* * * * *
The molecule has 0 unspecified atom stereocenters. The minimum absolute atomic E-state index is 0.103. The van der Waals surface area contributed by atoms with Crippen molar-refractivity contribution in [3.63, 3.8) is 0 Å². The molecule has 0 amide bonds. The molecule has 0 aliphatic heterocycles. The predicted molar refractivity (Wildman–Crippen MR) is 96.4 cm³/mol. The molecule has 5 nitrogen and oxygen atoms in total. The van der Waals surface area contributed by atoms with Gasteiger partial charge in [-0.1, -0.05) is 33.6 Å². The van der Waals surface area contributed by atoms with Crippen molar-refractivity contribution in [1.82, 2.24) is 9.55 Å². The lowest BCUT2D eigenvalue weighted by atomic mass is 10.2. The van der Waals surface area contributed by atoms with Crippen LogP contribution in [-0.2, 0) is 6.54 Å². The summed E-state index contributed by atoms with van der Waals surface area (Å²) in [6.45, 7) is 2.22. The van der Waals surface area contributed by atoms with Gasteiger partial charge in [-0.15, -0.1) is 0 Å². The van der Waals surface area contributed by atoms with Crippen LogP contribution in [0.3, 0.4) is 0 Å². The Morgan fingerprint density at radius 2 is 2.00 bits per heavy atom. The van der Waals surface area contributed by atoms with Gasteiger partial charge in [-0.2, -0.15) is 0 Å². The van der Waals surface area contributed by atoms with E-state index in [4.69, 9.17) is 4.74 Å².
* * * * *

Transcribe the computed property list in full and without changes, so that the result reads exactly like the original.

The molecule has 0 unspecified atom stereocenters. The minimum absolute atomic E-state index is 0.103. The van der Waals surface area contributed by atoms with Crippen molar-refractivity contribution in [3.63, 3.8) is 0 Å². The molecule has 0 amide bonds. The molecule has 0 aliphatic heterocycles. The predicted molar refractivity (Wildman–Crippen MR) is 96.4 cm³/mol. The molecule has 5 nitrogen and oxygen atoms in total. The van der Waals surface area contributed by atoms with Gasteiger partial charge in [-0.1, -0.05) is 33.6 Å². The van der Waals surface area contributed by atoms with Crippen molar-refractivity contribution in [1.82, 2.24) is 9.55 Å². The lowest BCUT2D eigenvalue weighted by atomic mass is 10.2. The van der Waals surface area contributed by atoms with Crippen LogP contribution in [-0.2, 0) is 6.54 Å². The summed E-state index contributed by atoms with van der Waals surface area (Å²) in [6.45, 7) is 2.22. The van der Waals surface area contributed by atoms with Gasteiger partial charge in [-0.15, -0.1) is 0 Å². The van der Waals surface area contributed by atoms with Crippen LogP contribution in [0.3, 0.4) is 0 Å². The Morgan fingerprint density at radius 2 is 2.00 bits per heavy atom. The van der Waals surface area contributed by atoms with Gasteiger partial charge in [-0.2, -0.15) is 0 Å². The van der Waals surface area contributed by atoms with E-state index in [4.69, 9.17) is 4.74 Å².